As far as prescriptions Diamox and Cilais. Hydration is a huge given but easily forgotten

Altitude sickness isn’t fun but Pulmonary edema is bad bad. If you start coughing up water get to lower elevation quickly



Cialis?


For it is not the quarry that we truly seek, but the adventure.
Re: Anybody had altitude sickness hunting in the mountains [Re: Gringocazador] #7990361 09/28/20 01:57 AM
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One thing I learned pretty quick was to get to a lower elevation and stay there for a day, the next day go back up and would be ok for the most part.


Thanks, Billy
Re: Anybody had altitude sickness hunting in the mountains [Re: txtrophy85] #7990373 09/28/20 02:08 AM
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Originally Posted by txtrophy85
Originally Posted by BOBO the Clown
If you spend atleast one night +- 7k before spending night above 10k, you reduce your chances of getting by 60%.

As far as prescriptions Diamox and Cilais. Hydration is a huge given but easily forgotten

Altitude sickness isn’t fun but Pulmonary edema is bad bad. If you start coughing up water get to lower elevation quickly



Cialis?


Yes sorry misspelled it


Donate to TX Youth hunting program.... better to donate then to waste it in taxes

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Re: Anybody had altitude sickness hunting in the mountains [Re: Gringocazador] #7990375 09/28/20 02:18 AM
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I hunt a lot from 9-11K, and have had no ill effects in any of my trips. One thing I have going for me is a fairly high hemoglobin level, and good use of oxygen.Also, just like everyone has said, stay hydrated, taking iron supplements and vitamins A and B complex has been shown to help prepare you. Anytime you are going above 12K, you need to be very aware of all the symptoms of AMS and hypoxia, and descend immediately to lower elevations to recover. See a good physician experienced in high-altitude exertion for additional scrips such as Diamox.

Re: Anybody had altitude sickness hunting in the mountains [Re: Gringocazador] #7990378 09/28/20 02:22 AM
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Yep, years ago back packed up above tree line in the Flattops Wilderness area with bows for a DIY elk hunt with a friend. Young, stupid and in a hurry to hunt. We were in great shape and made it up the switchback trail to the top with a lot of light left. Heard elk bugling in the river basin and split up and headed that way after setting up the tent beside a nice little lake. Not long after we split the lower back of my head felt like a railroad spike was being driven into it. Vision was getting bad so I headed back to camp. Every step felt like my head would explode. my hunting buddy was having the same issues. We drank most of the water we had and force fed some noodles that we heated up. Couldn't really sleep and then about 3am all hell broke loose. a storm blew in and lightning was hitting all around us...it struck what few trees were there, the ground, everywhere. I thought we would get fried for sure. A lull in the storm came and we packed up and got off that mountain top with our heads about to explode. Crawled in the back of the truck at the lower altitude and slept all day. Felt like I had a bad hangover the next day.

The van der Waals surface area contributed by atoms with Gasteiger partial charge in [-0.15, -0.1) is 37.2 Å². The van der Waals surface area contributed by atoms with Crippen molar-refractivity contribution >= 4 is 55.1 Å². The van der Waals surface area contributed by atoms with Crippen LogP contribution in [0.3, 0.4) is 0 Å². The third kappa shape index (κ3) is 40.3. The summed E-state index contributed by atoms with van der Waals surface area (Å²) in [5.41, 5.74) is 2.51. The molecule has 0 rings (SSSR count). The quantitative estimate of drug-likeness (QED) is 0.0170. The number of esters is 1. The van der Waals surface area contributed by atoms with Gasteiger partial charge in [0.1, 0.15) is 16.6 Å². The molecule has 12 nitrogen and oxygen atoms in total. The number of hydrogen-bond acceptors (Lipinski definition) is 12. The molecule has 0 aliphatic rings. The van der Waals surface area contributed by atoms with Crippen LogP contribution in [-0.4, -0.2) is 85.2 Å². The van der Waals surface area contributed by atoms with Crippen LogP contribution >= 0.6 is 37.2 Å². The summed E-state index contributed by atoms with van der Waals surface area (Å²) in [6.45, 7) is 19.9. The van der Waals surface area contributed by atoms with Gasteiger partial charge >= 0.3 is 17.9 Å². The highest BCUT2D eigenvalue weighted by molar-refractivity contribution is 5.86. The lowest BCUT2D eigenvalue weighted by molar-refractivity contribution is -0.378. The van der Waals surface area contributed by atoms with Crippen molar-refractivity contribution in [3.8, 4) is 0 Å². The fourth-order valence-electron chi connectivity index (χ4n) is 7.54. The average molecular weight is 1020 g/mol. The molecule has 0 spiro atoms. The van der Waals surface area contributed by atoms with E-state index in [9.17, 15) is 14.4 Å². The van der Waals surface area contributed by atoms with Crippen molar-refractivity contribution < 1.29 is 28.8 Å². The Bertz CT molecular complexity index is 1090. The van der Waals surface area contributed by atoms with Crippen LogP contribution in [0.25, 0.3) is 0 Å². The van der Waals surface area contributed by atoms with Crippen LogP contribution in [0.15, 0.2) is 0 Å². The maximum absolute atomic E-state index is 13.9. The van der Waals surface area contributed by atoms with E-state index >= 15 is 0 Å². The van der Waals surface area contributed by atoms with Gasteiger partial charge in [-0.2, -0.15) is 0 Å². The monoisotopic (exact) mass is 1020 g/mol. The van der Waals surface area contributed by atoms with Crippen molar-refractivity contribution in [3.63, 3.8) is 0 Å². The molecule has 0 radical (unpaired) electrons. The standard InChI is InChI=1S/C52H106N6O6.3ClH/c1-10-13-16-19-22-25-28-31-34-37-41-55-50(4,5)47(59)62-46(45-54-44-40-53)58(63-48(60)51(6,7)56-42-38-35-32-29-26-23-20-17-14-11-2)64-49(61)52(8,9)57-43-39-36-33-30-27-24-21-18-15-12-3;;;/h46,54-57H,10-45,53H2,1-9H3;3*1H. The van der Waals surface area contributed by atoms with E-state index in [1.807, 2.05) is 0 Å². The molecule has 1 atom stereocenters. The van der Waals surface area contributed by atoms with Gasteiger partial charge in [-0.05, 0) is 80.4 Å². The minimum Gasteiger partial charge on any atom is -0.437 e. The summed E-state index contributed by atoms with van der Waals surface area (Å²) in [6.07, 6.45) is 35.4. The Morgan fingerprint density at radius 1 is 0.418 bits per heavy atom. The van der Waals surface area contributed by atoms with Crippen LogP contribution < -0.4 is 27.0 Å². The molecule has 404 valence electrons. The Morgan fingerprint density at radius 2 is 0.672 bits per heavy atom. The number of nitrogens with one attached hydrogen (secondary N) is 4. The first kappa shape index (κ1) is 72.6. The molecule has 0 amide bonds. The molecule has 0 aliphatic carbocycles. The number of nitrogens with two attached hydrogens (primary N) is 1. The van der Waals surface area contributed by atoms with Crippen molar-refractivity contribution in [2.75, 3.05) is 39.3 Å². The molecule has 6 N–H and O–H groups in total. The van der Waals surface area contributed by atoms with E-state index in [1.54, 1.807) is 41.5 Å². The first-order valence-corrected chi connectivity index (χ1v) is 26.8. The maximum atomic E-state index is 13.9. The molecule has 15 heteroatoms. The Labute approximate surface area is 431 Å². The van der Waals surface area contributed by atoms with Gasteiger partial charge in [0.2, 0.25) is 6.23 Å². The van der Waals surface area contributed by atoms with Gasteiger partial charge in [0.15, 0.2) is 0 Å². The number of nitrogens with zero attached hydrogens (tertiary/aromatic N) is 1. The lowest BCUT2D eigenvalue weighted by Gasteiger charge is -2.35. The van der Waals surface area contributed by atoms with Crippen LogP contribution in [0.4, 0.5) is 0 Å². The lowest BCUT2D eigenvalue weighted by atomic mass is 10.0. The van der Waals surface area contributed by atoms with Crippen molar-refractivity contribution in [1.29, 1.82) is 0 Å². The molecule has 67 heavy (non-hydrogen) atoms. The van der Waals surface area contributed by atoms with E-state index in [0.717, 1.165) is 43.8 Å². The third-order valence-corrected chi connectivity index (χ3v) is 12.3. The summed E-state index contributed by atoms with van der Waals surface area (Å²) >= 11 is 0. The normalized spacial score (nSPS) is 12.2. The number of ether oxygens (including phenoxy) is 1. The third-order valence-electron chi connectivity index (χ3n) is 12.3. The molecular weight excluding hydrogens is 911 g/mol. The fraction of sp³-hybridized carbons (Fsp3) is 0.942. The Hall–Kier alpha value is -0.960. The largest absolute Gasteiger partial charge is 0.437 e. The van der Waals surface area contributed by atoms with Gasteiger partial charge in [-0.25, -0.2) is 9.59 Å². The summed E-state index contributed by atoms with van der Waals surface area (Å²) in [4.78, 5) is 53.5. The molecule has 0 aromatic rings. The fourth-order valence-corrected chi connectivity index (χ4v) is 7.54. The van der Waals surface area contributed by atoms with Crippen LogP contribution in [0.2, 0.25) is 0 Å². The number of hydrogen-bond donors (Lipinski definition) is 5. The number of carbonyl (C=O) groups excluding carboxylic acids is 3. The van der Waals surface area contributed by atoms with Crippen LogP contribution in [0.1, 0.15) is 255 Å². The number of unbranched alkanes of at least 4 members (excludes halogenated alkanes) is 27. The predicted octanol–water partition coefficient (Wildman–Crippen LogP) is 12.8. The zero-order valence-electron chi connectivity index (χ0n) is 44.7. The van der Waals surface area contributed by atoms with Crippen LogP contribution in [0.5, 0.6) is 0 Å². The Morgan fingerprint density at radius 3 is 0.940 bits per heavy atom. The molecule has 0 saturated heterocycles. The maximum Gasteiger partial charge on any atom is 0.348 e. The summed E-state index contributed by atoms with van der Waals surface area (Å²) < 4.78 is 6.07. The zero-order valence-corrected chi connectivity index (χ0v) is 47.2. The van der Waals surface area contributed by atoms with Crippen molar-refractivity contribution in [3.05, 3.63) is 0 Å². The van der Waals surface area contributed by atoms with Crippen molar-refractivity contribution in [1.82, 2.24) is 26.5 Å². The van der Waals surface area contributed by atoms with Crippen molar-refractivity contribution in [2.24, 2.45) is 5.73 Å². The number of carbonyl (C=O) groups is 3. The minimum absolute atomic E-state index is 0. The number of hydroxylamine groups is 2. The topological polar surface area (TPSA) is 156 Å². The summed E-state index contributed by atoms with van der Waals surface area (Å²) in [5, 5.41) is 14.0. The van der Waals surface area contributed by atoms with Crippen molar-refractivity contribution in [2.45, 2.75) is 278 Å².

As I remember the elevation was from 11000 t0 12990 on top with a 1800' climb from the truck to the top via the switchback trail. When we were on top there wasn't much of anything in sight above us.

Last edited by bronco71; 09/28/20 02:33 AM.
Re: Anybody had altitude sickness hunting in the mountains [Re: BOBO the Clown] #7990529 09/28/20 11:24 AM
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Originally Posted by BOBO the Clown
Originally Posted by txtrophy85
Originally Posted by BOBO the Clown
If you spend atleast one night +- 7k before spending night above 10k, you reduce your chances of getting by 60%.

As far as prescriptions Diamox and Cilais. Hydration is a huge given but easily forgotten

Altitude sickness isn’t fun but Pulmonary edema is bad bad. If you start coughing up water get to lower elevation quickly



Cialis?


Yes sorry misspelled it



no that was a question that they prescribe Cialis for altitude sickness.


How in the hell is a boner at 10,000' gonna help with altitude sickness?


For it is not the quarry that we truly seek, but the adventure.
Re: Anybody had altitude sickness hunting in the mountains [Re: txtrophy85] #7990556 09/28/20 11:53 AM
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Plain ol alka seltzer is your best friend. Cures it and keeps you from getting it.


"Welcome to the desert of the real."
End of discussion and self analysis. Shoot the guilty and move on. Death is the only faithful thing in life.
Re: Anybody had altitude sickness hunting in the mountains [Re: Gringocazador] #7990584 09/28/20 12:25 PM
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Some of the guys I used to climb with used Dexamethasone but I'm not sure it would be applicable just for episodic trips to altitude. I do know hydration is important, and that HAPE and HACE can strike people that have gone years climbing and never had a problem previously with altitude related illness. If you want good info on the subject jump on some of the climbing forums, the guys that do high altitude climbing have a wealth of knowledge and it's a known entity in the community of mountaineering.